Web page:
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the Week of Proper 2 / Ordinary 7
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Bible Commentaries
Numbers 14

Barnes' Notes on the Whole BibleBarnes' Notes

Verse 5

Already Caleb had endeavored to still the people before Moses Numbers 13:30; already Moses himself (Deuteronomy 1:29 ff) had endeavored to recall the people to obedience. After the failure of these efforts Moses and Aaron cast themselves down in solemn prayer before God (compare Numbers 16:22); and the appearance of the glory of the Lord in the “tabernacle of the congregation” Numbers 14:10 was the immediate answer.

Verse 9

Their defense - literally, “their shadow,” i. e. their shelter as from the scorching sun: an Oriental figure. Compare the marginal references.

Verse 12

And disinherit them - By the proposed extinction of Israel the blessings of the covenant would revert to their original donor.

Verses 13-17

The syntax of these verses is singularly broken. As did Paul when deeply moved, so Moses presses his arguments one on the other without pausing to ascertain the grammatical finish of his expressions. He speaks here as if in momentary apprehension of an outbreak of God’s wrath, unless he could perhaps arrest it by crowding in every topic of deprecation and intercession that he could mention on the instant.

Verses 21-23

Render: But as truly as I live, and as all the earth shall be filled with the glory of the Lord; Numbers 14:22 all those men, etc.; Numbers 14:23 shall not see, etc.

Numbers 14:22

These ten times - Ten is the number which imports completeness. Compare Genesis 31:7. The sense is that the measure of their provocation was now full: the day of grace was at last over. However, some enumerate 10 different occasions on which the people had tempted God since the exodus.

Psalms 90:0, which is entitled “a Prayer of Moses,” has been most appropriately regarded as a kind of dirge upon those sentenced thus awfully by God to waste away in the wilderness.

Verse 24

My servant Caleb - Caleb only is mentioned here as also in Numbers 13:30 ff. Both passages probably form part of the matter introduced at a later period into the narrative of Moses, and either by Joshua or under his superintendence. Hence, the name of Joshua is omitted, and his faithfulness together with its reward are taken for granted. In Numbers 14:30, Numbers 14:38, both names are mentioned together; and these verses in all likelihood belong to the same original composition as Numbers 14:6-10.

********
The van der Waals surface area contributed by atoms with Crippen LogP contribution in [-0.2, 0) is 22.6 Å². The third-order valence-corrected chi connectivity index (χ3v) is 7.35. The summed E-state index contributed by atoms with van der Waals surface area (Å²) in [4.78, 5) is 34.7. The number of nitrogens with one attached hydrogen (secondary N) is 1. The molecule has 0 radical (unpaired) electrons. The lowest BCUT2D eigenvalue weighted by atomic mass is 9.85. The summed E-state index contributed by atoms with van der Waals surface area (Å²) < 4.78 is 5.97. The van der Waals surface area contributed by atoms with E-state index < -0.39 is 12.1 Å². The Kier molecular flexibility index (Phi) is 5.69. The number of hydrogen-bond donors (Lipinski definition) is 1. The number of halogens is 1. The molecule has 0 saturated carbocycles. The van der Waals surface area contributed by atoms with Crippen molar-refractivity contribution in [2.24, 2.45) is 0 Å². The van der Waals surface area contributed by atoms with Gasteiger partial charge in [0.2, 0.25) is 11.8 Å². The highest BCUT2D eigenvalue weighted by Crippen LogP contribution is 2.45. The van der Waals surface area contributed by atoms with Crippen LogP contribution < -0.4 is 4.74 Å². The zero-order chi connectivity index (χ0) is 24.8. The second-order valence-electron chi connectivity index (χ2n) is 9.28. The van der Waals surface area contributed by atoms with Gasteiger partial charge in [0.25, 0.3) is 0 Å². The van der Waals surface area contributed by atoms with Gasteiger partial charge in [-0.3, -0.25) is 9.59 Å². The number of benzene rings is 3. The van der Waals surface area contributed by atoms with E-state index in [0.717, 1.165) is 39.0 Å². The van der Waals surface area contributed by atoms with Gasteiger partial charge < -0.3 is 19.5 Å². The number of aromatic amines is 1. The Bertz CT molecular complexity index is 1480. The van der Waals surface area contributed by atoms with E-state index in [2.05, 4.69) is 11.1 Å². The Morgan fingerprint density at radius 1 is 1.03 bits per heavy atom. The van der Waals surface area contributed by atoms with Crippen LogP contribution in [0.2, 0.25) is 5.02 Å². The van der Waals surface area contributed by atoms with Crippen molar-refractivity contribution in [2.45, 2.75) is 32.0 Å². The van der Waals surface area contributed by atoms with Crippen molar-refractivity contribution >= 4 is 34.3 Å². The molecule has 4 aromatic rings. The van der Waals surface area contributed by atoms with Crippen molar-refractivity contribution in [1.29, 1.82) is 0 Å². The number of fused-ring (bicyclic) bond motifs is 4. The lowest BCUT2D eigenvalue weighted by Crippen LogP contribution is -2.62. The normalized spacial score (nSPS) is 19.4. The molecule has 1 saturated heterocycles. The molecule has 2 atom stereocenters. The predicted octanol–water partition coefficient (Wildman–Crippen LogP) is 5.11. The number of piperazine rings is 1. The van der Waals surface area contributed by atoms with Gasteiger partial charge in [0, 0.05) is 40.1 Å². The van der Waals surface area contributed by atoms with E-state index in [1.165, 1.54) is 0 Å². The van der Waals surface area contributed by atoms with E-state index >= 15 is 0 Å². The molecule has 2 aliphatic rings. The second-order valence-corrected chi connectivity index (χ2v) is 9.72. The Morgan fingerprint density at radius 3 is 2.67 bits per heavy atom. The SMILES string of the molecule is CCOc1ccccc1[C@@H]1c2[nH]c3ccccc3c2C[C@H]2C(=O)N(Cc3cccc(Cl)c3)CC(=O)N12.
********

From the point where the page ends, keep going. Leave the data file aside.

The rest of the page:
Verse 25

Render: And now the Amalekites and the Canaanites are dwelling (or abiding) in the valley: wherefore turn you, etc. (that so ye be not smitten before them). The Amalekites were the nomad bands that roved through the open pastures of the plain Numbers 14:45 : the Canaanites, a term here taken in its wider sense, were the Amorites of the neighboring cities (compare Numbers 14:45 with Deuteronomy 1:44), who probably lived in league with the Amalekites.

Tomorrow - Not necessarily the next day, but an idiom for “hereafter,” “henceforward” (compare the marginal reading in Exodus 13:14; Joshua 4:6).

By the way of the Red sea - That is, apparently, by the eastern or Elanitic gulf.

Verse 33

Your whoredoms - Their several rebellions had been so many acts of faithless departure from the Lord who had taken them unto Himself. And as the children of the unchaste have generally to bear in their earthly careers much of the disgrace and the misery which forms the natural penalty of their parents’ transgression; so here the children of the Israelites, although suffered to hope for an eventual entry into Canaan, were yet to endure, through many long years’ wandering, the appropriate punishment of their fathers’ willfulness.

Verse 34

My breach of promise - In the original, a word, found elsewhere only in Job 30:10, and meaning “my withdrawals” “my turning away.” See the margin.

Verse 45

Unto Hormah - literally, “the Hormah:” i. e. “the banning,” or “ban-place.” Compare Numbers 21:3; Joshua 12:14. According to the view taken of Kadesh (see Numbers 13:26), Hormah is identified, through its earlier name, Zephath Judges 1:17, with es-Safah on the southeastern frontier of Canaan, by which the Israelites quitted the Arabah for the higher ground, (or with Sebaita, which lies further to the west, about 25 miles north of Ain Gadis).

Bibliographical Information
Barnes, Albert. "Commentary on Numbers 14". "Barnes' Notes on the Whole Bible". https://www.studylight.org/commentaries/eng/bnb/numbers-14.html. 1870.
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